5 New York Neighborhoods to Visit During Christmas

New York City Christmas snow

If you think New York City is gorgeous in summer or autumn, you should see it covered in snow. Every Christmas season, NYC transforms into a magical city of wonder that offers attractions for all members of the family.

Upper East Side Manhattan

Wollman Rink christmas in new york city

The eastern half of Central Park’s 843 acres is located at the Upper East Side. This part of the park is where you’ll find Wollman Rink, an ice skating rink with way shorter lines than the more famous one at Rockefeller Center. Skating in Wollman also has great views of the New York city skyline while being surrounded by the park’s large trees. Elle Decor reveals that the rink offers everything from skate rentals to party facilities to a skating school that can teach you the basics of the activity.

Midtown Manhattan

Rockefeller Center Christmas Tree

This neighborhood is home to the aforementioned Rockefeller Center where NYC’s famous midtown tree-lighting ceremony occurs. You’ll also find Carnegie Hall here, which offers some of the best Christmas-only musical shows in the state.

If you’re looking for Instagrammable opportunities, Town and Country Magazine points to the fabulous holiday shopping windows displayed by Midtown’s iconic boutique stores. Take a stroll across Madison and Fifth Avenue and don’t forget to bring a camera.

The Bronx

Holiday train show

Christmas isn’t exactly the first thing that comes to mind when the Bronx is mentioned. However, this NYC borough is where you’ll find the New York Botanical Garden, which at Christmas hosts The Holiday Train Show. 175 New York landmarks are recreated using twigs, bark, leaves, and other natural materials – complete with G-scale locomotives whizzing through the tiny city. Make sure to make advanced reservations as this is a popular holiday attraction.

Staten Island

Winter Wonderland

Every year, Staten Island hosts a ‘fully immersive holiday experience’ via Winter Wonderland Staten Island. Apart from a well-sized ice skating rink and its own holiday market, unique attractions like elf-mini golf, the snow tube slide, and an igloo cocktail bar ensure that there’s something for everyone. If you’re lucky, you might even get to see what Thrillist describes as a life-sized snow globe.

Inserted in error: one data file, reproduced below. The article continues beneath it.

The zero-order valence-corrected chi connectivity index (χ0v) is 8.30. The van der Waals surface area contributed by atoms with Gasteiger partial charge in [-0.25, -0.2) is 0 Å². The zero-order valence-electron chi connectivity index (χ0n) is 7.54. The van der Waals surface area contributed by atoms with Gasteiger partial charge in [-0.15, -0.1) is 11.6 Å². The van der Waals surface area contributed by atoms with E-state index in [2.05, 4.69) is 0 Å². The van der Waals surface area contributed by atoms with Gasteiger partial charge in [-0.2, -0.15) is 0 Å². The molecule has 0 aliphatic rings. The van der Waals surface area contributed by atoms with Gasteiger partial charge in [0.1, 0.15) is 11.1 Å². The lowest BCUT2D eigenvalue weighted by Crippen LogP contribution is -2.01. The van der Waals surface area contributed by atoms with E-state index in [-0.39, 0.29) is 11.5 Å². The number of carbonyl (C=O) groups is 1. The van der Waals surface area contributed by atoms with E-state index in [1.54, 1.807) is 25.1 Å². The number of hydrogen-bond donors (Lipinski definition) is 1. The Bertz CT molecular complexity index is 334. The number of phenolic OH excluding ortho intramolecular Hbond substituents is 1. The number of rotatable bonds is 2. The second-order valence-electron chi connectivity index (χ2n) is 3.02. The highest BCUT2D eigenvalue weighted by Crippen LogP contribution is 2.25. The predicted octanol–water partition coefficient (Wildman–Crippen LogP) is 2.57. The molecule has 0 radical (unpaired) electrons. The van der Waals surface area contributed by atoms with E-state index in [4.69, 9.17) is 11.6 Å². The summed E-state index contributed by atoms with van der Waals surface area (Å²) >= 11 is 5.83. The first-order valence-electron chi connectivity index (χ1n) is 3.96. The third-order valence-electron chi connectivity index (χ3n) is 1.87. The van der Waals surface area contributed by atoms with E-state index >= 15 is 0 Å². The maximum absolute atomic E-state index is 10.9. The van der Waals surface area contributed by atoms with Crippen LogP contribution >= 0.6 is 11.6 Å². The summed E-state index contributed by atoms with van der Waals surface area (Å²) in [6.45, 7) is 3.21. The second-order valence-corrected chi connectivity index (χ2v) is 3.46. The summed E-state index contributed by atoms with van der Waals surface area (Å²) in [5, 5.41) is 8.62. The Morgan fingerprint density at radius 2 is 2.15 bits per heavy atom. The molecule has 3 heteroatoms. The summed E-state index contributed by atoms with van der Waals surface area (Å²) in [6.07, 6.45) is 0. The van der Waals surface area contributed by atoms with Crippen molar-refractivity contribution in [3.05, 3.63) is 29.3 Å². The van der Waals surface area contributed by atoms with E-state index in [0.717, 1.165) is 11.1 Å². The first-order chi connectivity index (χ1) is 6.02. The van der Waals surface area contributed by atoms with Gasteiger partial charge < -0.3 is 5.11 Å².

Gingerbread Christmas

Unknown to many, the New York Hall of Science in Queens is the annual home of Gingerbread Lane. This gingerbread Christmas village is the largest in the world. In 2016, Chef Jon Lovitch used 748 pounds of candy, 630 pounds of gingerbread, and 3640 pounds of icing to create the one-of-a-kind mini village. After seeing the unique exhibit, you can check out the neighborhood of Whitestone which hosts its own winter wonderland every year.

Although New York is a must-visit Christmas destination, the notorious high cost of living in the city make some families apprehensive about going. Just like any other destination, there are ways to cut down the expenses for your trip.

If you’re on a tight budget, you can try alternative forms of accommodation, like home sharing. This pertains to finding apartment units in the city for subletting through platforms such as Airbnb. The trade-off is that you need to spend more time in finding the right deal. That’s because even home sharing rates might’ve also increased due to the rising cost of bills that new NYC homeowners need to pay. The Yoreevo feature on NYC Commissions details how much the average buyer would pay their broker for an apartment has increased from $40,000 to $60,000. Housing and accommodation rates are good indicators of how expensive it really is to spend a holiday in New York. The trick is to make reservations as early as possible.

Take advantage of New York’s many free attractions as well. Some museums and parks have free admission. Even on a budget, there are many ways to enjoy Christmas in one of the most beautifully festive cities in the world.

If you’re interested in what New York is like during other holidays, check out New York for Beginners’ feature on Halloween events in the city that never sleeps.

This is a collaborative guest post by Sandy Black.

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